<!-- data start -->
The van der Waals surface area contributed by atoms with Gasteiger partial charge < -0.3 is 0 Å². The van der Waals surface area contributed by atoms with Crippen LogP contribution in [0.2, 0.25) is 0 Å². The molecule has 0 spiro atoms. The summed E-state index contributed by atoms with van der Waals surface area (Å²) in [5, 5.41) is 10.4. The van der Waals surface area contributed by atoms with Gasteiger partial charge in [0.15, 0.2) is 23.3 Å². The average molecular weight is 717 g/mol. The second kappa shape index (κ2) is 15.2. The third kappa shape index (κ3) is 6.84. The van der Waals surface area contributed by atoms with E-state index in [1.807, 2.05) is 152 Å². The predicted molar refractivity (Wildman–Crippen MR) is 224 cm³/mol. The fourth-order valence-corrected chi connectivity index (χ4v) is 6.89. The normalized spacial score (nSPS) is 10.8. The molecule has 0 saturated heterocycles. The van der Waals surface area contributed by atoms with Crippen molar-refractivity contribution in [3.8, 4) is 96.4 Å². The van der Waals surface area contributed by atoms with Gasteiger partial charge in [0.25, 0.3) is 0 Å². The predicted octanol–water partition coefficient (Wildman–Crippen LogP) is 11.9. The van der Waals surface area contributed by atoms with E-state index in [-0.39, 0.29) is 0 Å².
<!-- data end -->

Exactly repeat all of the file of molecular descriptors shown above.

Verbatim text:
The van der Waals surface area contributed by atoms with Gasteiger partial charge < -0.3 is 0 Å². The van der Waals surface area contributed by atoms with Crippen LogP contribution in [0.2, 0.25) is 0 Å². The molecule has 0 spiro atoms. The summed E-state index contributed by atoms with van der Waals surface area (Å²) in [5, 5.41) is 10.4. The van der Waals surface area contributed by atoms with Gasteiger partial charge in [0.15, 0.2) is 23.3 Å². The average molecular weight is 717 g/mol. The second kappa shape index (κ2) is 15.2. The third kappa shape index (κ3) is 6.84. The van der Waals surface area contributed by atoms with E-state index in [1.807, 2.05) is 152 Å². The predicted molar refractivity (Wildman–Crippen MR) is 224 cm³/mol. The fourth-order valence-corrected chi connectivity index (χ4v) is 6.89. The normalized spacial score (nSPS) is 10.8. The molecule has 0 saturated heterocycles. The van der Waals surface area contributed by atoms with Crippen molar-refractivity contribution in [3.8, 4) is 96.4 Å². The van der Waals surface area contributed by atoms with Gasteiger partial charge in [0.25, 0.3) is 0 Å². The predicted octanol–water partition coefficient (Wildman–Crippen LogP) is 11.9. The van der Waals surface area contributed by atoms with E-state index in [-0.39, 0.29) is 0 Å².